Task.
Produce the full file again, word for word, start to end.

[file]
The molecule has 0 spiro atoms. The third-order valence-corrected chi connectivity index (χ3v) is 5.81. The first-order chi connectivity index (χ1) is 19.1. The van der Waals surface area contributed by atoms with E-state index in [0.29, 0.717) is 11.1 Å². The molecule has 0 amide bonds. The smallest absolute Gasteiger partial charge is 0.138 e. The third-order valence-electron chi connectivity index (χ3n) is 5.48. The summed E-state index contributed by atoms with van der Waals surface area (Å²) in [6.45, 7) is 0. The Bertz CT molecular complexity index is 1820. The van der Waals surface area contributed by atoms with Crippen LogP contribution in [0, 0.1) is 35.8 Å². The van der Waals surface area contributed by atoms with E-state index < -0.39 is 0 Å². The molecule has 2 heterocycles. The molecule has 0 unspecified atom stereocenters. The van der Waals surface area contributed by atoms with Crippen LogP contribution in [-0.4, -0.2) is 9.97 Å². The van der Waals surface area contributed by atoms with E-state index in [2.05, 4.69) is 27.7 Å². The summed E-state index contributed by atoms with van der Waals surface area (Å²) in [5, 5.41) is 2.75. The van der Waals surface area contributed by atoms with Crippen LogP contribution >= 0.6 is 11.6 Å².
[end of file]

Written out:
The molecule has 0 spiro atoms. The third-order valence-corrected chi connectivity index (χ3v) is 5.81. The first-order chi connectivity index (χ1) is 19.1. The van der Waals surface area contributed by atoms with E-state index in [0.29, 0.717) is 11.1 Å². The molecule has 0 amide bonds. The smallest absolute Gasteiger partial charge is 0.138 e. The third-order valence-electron chi connectivity index (χ3n) is 5.48. The summed E-state index contributed by atoms with van der Waals surface area (Å²) in [6.45, 7) is 0. The Bertz CT molecular complexity index is 1820. The van der Waals surface area contributed by atoms with Crippen LogP contribution in [0, 0.1) is 35.8 Å². The van der Waals surface area contributed by atoms with E-state index < -0.39 is 0 Å². The molecule has 2 heterocycles. The molecule has 0 unspecified atom stereocenters. The van der Waals surface area contributed by atoms with Crippen LogP contribution in [-0.4, -0.2) is 9.97 Å². The van der Waals surface area contributed by atoms with E-state index in [2.05, 4.69) is 27.7 Å². The summed E-state index contributed by atoms with van der Waals surface area (Å²) in [5, 5.41) is 2.75. The van der Waals surface area contributed by atoms with Crippen LogP contribution >= 0.6 is 11.6 Å².